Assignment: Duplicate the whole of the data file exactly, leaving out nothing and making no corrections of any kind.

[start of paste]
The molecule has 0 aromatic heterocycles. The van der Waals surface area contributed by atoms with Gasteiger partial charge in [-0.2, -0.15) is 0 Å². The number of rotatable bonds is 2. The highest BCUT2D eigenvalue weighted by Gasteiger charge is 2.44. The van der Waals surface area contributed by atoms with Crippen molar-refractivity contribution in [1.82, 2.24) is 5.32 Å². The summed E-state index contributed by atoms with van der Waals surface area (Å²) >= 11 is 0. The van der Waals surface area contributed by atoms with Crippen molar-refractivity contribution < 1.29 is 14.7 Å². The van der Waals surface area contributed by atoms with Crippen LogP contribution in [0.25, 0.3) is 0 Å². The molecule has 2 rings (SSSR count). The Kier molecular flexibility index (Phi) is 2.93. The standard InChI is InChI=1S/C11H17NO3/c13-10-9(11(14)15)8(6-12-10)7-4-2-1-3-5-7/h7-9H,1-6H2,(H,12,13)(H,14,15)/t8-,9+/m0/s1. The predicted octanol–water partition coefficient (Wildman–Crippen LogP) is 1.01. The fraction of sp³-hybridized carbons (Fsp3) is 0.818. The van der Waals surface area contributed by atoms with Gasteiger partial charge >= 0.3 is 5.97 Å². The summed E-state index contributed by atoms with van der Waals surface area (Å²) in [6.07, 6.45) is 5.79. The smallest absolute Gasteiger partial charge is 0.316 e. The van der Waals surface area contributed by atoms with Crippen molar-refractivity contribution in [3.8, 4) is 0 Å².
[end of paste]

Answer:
The molecule has 0 aromatic heterocycles. The van der Waals surface area contributed by atoms with Gasteiger partial charge in [-0.2, -0.15) is 0 Å². The number of rotatable bonds is 2. The highest BCUT2D eigenvalue weighted by Gasteiger charge is 2.44. The van der Waals surface area contributed by atoms with Crippen molar-refractivity contribution in [1.82, 2.24) is 5.32 Å². The summed E-state index contributed by atoms with van der Waals surface area (Å²) >= 11 is 0. The van der Waals surface area contributed by atoms with Crippen molar-refractivity contribution < 1.29 is 14.7 Å². The van der Waals surface area contributed by atoms with Crippen LogP contribution in [0.25, 0.3) is 0 Å². The molecule has 2 rings (SSSR count). The Kier molecular flexibility index (Phi) is 2.93. The standard InChI is InChI=1S/C11H17NO3/c13-10-9(11(14)15)8(6-12-10)7-4-2-1-3-5-7/h7-9H,1-6H2,(H,12,13)(H,14,15)/t8-,9+/m0/s1. The predicted octanol–water partition coefficient (Wildman–Crippen LogP) is 1.01. The fraction of sp³-hybridized carbons (Fsp3) is 0.818. The van der Waals surface area contributed by atoms with Gasteiger partial charge >= 0.3 is 5.97 Å². The summed E-state index contributed by atoms with van der Waals surface area (Å²) in [6.07, 6.45) is 5.79. The smallest absolute Gasteiger partial charge is 0.316 e. The van der Waals surface area contributed by atoms with Crippen molar-refractivity contribution in [3.8, 4) is 0 Å².